Live Video Streaming Lends Authenticity to Outreach

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Social media live video streaming applications, such as Periscope and Meerkat, have proven their potential value to marketers, and a slew of big-name firms have begun to adopt them for their campaigns.

When BMW was gearing up to launch its M2 coupe at the end of last year, the German automaker aired a broadcast on Periscope that gave die-hard fans a sneak peek of the vehicle. Additionally, chain retailer Target leveraged the technology to broadcast one of its Lilly Pulitzer fashion events, last May, and a live performance from Gwen Stefani at the most recent Grammys.

These technologies can also be used to alert customers about sudden changes. Southwest Airlines aired a video featuring company representatives answering questions about delayed flights in real time. The video received more than 100,000 views, according to The Financial Times.

The list of adopters doesn’t end there. General Electric, Red Bull, DKNY, and Nestle have also hopped on the live streaming bandwagon. And given the rising popularity of video marketing, coupled with the benefits of live streaming, this isn’t shocking.

For one thing, it “allows people all over the world to participate in a unique, exclusive experience,” says Garrett Mehrguth, CEO of Directive Consulting, a digital marketing agency. “Not everyone could make it to Southern California for the unveiling of the new Tesla Model 3, but with Periscope, viewers were able to get a first-person look inside the car and even ride along for a test drive.”

Also, there is a certain charm and authenticity to live streaming that is often absent in other formats, experts agree. “There’s always a hint of vulnerability when broadcasting live video,” says Brad O’Brien, senior director of paid social and native advertising at 3Q Digital, a digital marketing agency. “There’s an inherent understanding that it will be imperfect, which makes it more genuine than uploaded video.”

Because videos are broadcast in an uncut state (and in some cases available to view after they’ve been recorded), customers can participate as the action unfolds. On Facebook and through Blab.IM, viewers can chime in with comments, questions, and suggestions that broadcasters can address in real time.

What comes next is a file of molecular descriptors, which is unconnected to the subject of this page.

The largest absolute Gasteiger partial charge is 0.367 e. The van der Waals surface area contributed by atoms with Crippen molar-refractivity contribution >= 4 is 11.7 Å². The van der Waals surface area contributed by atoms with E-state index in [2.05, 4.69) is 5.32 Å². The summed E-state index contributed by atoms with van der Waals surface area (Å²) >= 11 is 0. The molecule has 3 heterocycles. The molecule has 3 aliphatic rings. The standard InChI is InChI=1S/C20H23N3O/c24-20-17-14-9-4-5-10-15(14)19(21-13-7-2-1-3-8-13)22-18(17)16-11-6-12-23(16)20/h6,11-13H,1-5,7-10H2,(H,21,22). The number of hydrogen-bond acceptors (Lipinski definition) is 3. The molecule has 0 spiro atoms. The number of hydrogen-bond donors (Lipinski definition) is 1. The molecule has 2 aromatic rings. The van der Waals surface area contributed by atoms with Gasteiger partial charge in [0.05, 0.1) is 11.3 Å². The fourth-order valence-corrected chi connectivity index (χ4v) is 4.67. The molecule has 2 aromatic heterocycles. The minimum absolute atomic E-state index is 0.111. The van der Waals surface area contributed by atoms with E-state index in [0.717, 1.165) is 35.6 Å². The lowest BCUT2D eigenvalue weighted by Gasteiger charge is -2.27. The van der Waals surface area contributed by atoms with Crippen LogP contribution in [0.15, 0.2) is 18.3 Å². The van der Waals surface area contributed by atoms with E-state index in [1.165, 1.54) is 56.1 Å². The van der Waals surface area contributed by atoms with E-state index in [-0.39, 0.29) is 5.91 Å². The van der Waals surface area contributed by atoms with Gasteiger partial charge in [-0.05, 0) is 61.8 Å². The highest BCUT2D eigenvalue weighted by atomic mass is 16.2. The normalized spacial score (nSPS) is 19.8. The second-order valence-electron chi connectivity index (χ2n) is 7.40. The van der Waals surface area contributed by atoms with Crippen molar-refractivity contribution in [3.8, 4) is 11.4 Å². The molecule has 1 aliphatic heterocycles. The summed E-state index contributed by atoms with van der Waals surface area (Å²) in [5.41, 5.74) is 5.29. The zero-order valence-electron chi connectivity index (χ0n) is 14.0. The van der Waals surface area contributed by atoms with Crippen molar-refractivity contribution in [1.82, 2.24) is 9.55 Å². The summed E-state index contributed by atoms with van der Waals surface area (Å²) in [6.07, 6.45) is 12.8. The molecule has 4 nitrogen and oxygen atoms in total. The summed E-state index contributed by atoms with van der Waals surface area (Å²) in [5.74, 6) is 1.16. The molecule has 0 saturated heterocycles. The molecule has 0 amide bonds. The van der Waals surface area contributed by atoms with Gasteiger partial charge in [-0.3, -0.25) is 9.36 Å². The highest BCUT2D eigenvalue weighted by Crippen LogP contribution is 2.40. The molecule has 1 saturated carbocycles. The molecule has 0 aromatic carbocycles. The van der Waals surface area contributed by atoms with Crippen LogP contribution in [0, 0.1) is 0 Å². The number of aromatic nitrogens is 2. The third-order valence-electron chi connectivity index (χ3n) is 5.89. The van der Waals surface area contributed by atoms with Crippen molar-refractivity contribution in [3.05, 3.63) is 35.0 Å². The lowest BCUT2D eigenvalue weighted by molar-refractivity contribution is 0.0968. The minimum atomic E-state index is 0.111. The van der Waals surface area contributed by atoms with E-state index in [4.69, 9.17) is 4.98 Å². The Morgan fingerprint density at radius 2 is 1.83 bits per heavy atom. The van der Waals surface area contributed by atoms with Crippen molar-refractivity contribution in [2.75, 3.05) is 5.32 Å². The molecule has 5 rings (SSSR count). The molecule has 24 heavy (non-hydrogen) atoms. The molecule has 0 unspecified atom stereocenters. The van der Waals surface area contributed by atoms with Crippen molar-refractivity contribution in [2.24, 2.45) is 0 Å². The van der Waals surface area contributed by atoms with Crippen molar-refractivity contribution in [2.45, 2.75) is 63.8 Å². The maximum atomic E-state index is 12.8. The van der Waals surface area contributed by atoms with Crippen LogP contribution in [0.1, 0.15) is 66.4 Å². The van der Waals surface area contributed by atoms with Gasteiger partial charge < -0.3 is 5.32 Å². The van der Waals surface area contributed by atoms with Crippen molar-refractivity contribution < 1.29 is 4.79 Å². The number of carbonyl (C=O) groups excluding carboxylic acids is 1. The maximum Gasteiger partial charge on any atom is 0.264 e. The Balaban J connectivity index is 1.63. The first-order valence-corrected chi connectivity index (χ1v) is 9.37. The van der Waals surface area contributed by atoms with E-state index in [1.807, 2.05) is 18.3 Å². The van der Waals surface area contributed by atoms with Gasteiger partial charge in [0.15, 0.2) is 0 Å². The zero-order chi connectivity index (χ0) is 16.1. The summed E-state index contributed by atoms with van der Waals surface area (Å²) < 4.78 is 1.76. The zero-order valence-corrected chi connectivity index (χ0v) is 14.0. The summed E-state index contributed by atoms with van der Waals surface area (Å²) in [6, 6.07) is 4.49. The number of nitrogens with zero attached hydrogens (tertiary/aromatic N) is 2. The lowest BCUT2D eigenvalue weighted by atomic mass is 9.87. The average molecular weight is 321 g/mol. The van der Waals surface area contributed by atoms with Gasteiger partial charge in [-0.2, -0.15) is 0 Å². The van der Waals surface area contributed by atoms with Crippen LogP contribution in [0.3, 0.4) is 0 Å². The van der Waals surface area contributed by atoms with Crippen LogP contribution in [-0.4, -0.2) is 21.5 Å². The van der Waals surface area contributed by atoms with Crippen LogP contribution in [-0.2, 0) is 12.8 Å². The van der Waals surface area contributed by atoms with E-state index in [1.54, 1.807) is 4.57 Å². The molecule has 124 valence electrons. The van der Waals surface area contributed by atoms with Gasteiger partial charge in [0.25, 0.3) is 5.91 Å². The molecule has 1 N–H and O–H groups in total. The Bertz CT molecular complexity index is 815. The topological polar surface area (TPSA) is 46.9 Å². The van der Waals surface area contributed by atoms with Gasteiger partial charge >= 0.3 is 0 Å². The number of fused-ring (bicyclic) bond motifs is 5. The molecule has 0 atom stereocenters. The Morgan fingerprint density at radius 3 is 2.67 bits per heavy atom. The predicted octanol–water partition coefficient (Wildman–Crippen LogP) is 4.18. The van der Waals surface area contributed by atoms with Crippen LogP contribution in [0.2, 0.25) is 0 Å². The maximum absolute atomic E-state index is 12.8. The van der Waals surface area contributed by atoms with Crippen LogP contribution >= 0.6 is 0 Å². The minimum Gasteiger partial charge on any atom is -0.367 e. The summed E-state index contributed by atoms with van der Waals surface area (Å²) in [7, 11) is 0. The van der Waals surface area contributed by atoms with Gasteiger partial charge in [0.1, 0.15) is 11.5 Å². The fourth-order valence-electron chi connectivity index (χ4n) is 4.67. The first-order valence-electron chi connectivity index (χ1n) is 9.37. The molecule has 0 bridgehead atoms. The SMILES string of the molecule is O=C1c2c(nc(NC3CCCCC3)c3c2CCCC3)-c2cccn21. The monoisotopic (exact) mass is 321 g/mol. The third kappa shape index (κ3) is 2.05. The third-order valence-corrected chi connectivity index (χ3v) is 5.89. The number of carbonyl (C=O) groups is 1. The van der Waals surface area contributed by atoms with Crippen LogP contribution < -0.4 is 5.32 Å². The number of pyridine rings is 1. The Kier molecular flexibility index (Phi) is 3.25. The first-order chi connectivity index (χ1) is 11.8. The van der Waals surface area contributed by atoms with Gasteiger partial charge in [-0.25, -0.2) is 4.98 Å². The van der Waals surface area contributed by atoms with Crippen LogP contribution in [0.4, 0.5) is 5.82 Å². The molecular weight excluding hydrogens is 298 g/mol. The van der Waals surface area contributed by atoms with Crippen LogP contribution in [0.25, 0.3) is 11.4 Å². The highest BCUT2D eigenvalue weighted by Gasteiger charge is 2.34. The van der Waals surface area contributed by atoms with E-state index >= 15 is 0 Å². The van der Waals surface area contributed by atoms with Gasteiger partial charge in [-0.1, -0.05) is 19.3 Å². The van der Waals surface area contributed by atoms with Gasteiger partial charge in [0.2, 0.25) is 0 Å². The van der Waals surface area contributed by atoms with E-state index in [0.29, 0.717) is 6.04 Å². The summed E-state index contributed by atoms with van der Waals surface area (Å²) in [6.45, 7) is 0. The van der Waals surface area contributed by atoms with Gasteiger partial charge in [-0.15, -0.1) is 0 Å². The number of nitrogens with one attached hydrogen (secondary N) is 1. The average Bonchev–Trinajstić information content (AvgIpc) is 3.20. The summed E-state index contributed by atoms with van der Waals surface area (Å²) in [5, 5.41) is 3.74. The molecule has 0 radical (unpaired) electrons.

Through live input, organizations can get instant insights about audience sentiment. Companies can also track the amount of likes, views, and shares the videos get.

Software vendors are also working to enhance these experiences. Vidyard, for instance, offers a CRM-compatible tool that helps keep marketers in the loop regarding viewer engagement.

But even though there is much to be gained from live streaming video, it is not without its problems. There is always the chance that viewers will post critical or negative comments. “You have to be prepared to ‘censor’ if needed,” says Ray Wang, founder and principal analyst at Constellation Research.

Brent Leary, cofounder of CRM Essentials, concedes that there’s an authenticity that comes across through the low-budget of live streaming, but companies shouldn’t take that as a license to create shoddy productions. The content must be valuable.

For that reason, experts suggest that companies have enough people working behind the scenes to plan out what each stream will contain. They should figure out who their audience is and tailor the content accordingly.

“If you look at what goes on on TV and on the interview shows, it’s not just people sitting there talking all the time,” Leary says. “There are visuals coming up, stats being shown, interludes—things that make you want to watch.” Similarly, Leary suggests adding intros and outlines to clue viewers in on what they should expect from the stream.

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